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Goldman says COVID-19 vaccine approval could upend markets

Jim McNamara joined Goldman Sachs in 1998, became managing director in 2000 and made partner in 2006.
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Investors should consider the risk of a successful coronavirus vaccine unsettling markets by sparking a sell-off in bonds and rotation out of technology into cyclical stocks, according to Goldman Sachs.

The increased probability of an approved vaccine by the end of November is underpriced by equity markets, wrote strategists including Kamakshya Trivedi in a note Wednesday. Over the next few months, the ramifications of the U.S. election and the evolution of the virus — in part as schools reopen — are also likely to be key drivers of the market, they said.

Approval of a vaccine could “challenge market assumptions both about cyclicality and about eternally negative real rates,” the team wrote, adding such a scenario may support steeper yield curves, traditional cyclicals and banks, while challenging the leadership of technology stocks.

If this happened along with a change in the U.S. administration, emerging market equities could benefit “if trade policy risks diminish while U.S. tax risks rise,” according to the note.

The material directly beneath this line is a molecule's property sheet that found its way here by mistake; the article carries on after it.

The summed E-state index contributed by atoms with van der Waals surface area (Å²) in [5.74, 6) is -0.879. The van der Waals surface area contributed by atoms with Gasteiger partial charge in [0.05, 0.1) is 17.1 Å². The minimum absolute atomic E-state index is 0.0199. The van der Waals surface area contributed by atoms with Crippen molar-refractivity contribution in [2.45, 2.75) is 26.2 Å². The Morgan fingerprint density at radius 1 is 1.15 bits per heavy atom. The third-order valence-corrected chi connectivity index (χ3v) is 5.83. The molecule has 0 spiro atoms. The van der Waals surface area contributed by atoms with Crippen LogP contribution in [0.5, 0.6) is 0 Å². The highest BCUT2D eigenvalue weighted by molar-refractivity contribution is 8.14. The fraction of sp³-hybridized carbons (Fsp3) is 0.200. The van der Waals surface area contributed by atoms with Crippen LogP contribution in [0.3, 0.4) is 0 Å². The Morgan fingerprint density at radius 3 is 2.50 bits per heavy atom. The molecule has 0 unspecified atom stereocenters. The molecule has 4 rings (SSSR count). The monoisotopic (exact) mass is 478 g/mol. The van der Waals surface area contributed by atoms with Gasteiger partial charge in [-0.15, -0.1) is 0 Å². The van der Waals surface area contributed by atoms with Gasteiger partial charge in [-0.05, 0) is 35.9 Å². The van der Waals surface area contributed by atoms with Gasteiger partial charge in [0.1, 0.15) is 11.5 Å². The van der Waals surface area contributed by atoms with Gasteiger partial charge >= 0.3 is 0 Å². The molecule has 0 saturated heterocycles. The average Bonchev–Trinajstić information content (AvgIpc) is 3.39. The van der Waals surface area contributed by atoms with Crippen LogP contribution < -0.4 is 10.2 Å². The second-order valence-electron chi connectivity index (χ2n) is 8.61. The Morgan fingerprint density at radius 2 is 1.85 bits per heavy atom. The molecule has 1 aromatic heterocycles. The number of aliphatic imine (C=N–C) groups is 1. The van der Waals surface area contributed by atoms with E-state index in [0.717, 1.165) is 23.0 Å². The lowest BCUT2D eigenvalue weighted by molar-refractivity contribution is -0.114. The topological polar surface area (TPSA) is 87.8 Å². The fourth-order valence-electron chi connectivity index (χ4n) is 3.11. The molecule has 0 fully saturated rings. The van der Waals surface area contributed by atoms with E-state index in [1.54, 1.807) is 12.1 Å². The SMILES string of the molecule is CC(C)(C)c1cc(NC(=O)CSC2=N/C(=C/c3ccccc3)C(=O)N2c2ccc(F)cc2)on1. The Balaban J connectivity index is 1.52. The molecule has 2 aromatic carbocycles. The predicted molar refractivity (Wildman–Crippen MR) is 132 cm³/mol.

While the strategists suggested it may be too early for investors to position themselves aggressively for such a shift, they recommended options trades as a way to play the theme. For example, some call options on the S&P 500 still look attractive, and Goldman sees upside to around the 3,700 level should there be an early vaccine.

That compares with a potential downside target of 2,200 should there be a significant reversal of activity from a second wave of the virus, the strategists added. The U.S. benchmark closed just under 3,328 on Wednesday.

The Goldman team was more forthright on keeping its bearish view on the dollar.

“The range of outcomes is wide and our highest confidence is still in ongoing U.S. dollar weakness,” they said.

Bloomberg News